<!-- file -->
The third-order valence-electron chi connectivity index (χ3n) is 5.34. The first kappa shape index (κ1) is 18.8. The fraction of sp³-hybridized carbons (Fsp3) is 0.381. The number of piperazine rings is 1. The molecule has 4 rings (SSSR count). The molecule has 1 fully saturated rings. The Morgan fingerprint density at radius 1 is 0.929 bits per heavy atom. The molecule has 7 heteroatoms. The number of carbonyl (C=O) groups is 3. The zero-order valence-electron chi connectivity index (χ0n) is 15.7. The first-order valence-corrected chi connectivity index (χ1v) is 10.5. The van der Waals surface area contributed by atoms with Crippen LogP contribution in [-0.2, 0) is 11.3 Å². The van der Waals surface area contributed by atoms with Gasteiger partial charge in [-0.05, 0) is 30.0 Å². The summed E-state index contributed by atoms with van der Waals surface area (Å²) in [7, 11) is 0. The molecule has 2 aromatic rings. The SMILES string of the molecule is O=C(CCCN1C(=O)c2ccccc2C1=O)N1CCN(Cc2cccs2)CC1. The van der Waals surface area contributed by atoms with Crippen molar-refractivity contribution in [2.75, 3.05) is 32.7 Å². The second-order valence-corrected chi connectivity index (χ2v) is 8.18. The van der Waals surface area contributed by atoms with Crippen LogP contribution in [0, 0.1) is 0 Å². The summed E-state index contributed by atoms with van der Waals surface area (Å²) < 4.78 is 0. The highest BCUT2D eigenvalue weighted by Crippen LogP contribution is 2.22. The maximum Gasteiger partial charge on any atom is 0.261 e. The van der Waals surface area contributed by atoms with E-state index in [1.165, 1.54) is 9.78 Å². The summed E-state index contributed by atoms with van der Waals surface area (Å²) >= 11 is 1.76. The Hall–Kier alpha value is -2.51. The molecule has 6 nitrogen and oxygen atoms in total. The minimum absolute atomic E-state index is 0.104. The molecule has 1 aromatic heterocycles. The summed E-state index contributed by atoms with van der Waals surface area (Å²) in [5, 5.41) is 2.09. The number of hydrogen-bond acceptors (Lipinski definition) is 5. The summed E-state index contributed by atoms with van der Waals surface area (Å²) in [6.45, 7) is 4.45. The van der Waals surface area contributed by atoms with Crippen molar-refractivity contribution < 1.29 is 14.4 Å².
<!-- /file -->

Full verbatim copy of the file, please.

The third-order valence-electron chi connectivity index (χ3n) is 5.34. The first kappa shape index (κ1) is 18.8. The fraction of sp³-hybridized carbons (Fsp3) is 0.381. The number of piperazine rings is 1. The molecule has 4 rings (SSSR count). The molecule has 1 fully saturated rings. The Morgan fingerprint density at radius 1 is 0.929 bits per heavy atom. The molecule has 7 heteroatoms. The number of carbonyl (C=O) groups is 3. The zero-order valence-electron chi connectivity index (χ0n) is 15.7. The first-order valence-corrected chi connectivity index (χ1v) is 10.5. The van der Waals surface area contributed by atoms with Crippen LogP contribution in [-0.2, 0) is 11.3 Å². The van der Waals surface area contributed by atoms with Gasteiger partial charge in [-0.05, 0) is 30.0 Å². The summed E-state index contributed by atoms with van der Waals surface area (Å²) in [7, 11) is 0. The molecule has 2 aromatic rings. The SMILES string of the molecule is O=C(CCCN1C(=O)c2ccccc2C1=O)N1CCN(Cc2cccs2)CC1. The van der Waals surface area contributed by atoms with Crippen molar-refractivity contribution in [2.75, 3.05) is 32.7 Å². The second-order valence-corrected chi connectivity index (χ2v) is 8.18. The van der Waals surface area contributed by atoms with Crippen LogP contribution in [0, 0.1) is 0 Å². The summed E-state index contributed by atoms with van der Waals surface area (Å²) < 4.78 is 0. The highest BCUT2D eigenvalue weighted by Crippen LogP contribution is 2.22. The maximum Gasteiger partial charge on any atom is 0.261 e. The van der Waals surface area contributed by atoms with E-state index in [1.165, 1.54) is 9.78 Å². The summed E-state index contributed by atoms with van der Waals surface area (Å²) >= 11 is 1.76. The Hall–Kier alpha value is -2.51. The molecule has 6 nitrogen and oxygen atoms in total. The minimum absolute atomic E-state index is 0.104. The molecule has 1 aromatic heterocycles. The summed E-state index contributed by atoms with van der Waals surface area (Å²) in [5, 5.41) is 2.09. The number of hydrogen-bond acceptors (Lipinski definition) is 5. The summed E-state index contributed by atoms with van der Waals surface area (Å²) in [6.45, 7) is 4.45. The van der Waals surface area contributed by atoms with Crippen molar-refractivity contribution < 1.29 is 14.4 Å².